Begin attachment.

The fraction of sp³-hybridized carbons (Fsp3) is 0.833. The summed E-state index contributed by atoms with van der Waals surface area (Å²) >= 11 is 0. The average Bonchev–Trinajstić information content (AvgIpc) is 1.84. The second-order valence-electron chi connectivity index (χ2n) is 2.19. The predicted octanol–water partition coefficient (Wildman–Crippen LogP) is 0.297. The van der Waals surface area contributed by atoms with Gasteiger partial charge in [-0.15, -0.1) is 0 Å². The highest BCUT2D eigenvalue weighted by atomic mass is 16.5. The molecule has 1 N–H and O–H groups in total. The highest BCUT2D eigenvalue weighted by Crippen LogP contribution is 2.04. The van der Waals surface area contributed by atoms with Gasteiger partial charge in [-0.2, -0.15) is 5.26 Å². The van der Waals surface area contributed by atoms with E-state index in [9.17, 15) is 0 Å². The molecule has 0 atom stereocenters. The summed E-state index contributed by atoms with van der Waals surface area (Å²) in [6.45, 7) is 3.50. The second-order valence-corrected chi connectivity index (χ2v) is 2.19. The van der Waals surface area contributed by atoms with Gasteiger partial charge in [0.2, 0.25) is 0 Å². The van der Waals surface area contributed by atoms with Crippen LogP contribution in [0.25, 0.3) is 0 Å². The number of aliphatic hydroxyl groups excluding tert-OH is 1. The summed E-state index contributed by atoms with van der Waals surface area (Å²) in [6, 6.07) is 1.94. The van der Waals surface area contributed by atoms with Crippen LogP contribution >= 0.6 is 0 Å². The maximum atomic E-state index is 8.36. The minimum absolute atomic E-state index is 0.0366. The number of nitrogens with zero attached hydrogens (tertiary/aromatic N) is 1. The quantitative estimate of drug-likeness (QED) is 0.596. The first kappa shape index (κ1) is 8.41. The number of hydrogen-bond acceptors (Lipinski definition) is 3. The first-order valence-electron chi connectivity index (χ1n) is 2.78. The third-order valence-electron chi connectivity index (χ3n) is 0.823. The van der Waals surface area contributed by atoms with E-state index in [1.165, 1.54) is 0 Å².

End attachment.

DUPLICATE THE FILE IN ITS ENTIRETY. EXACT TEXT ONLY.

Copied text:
The fraction of sp³-hybridized carbons (Fsp3) is 0.833. The summed E-state index contributed by atoms with van der Waals surface area (Å²) >= 11 is 0. The average Bonchev–Trinajstić information content (AvgIpc) is 1.84. The second-order valence-electron chi connectivity index (χ2n) is 2.19. The predicted octanol–water partition coefficient (Wildman–Crippen LogP) is 0.297. The van der Waals surface area contributed by atoms with Gasteiger partial charge in [-0.15, -0.1) is 0 Å². The highest BCUT2D eigenvalue weighted by atomic mass is 16.5. The molecule has 1 N–H and O–H groups in total. The highest BCUT2D eigenvalue weighted by Crippen LogP contribution is 2.04. The van der Waals surface area contributed by atoms with Gasteiger partial charge in [-0.2, -0.15) is 5.26 Å². The van der Waals surface area contributed by atoms with E-state index in [9.17, 15) is 0 Å². The molecule has 0 atom stereocenters. The summed E-state index contributed by atoms with van der Waals surface area (Å²) in [6.45, 7) is 3.50. The second-order valence-corrected chi connectivity index (χ2v) is 2.19. The van der Waals surface area contributed by atoms with Gasteiger partial charge in [0.2, 0.25) is 0 Å². The van der Waals surface area contributed by atoms with Crippen LogP contribution in [0.25, 0.3) is 0 Å². The number of aliphatic hydroxyl groups excluding tert-OH is 1. The summed E-state index contributed by atoms with van der Waals surface area (Å²) in [6, 6.07) is 1.94. The van der Waals surface area contributed by atoms with Crippen LogP contribution >= 0.6 is 0 Å². The maximum atomic E-state index is 8.36. The minimum absolute atomic E-state index is 0.0366. The number of nitrogens with zero attached hydrogens (tertiary/aromatic N) is 1. The quantitative estimate of drug-likeness (QED) is 0.596. The first kappa shape index (κ1) is 8.41. The number of hydrogen-bond acceptors (Lipinski definition) is 3. The first-order valence-electron chi connectivity index (χ1n) is 2.78. The third-order valence-electron chi connectivity index (χ3n) is 0.823. The van der Waals surface area contributed by atoms with E-state index in [1.165, 1.54) is 0 Å².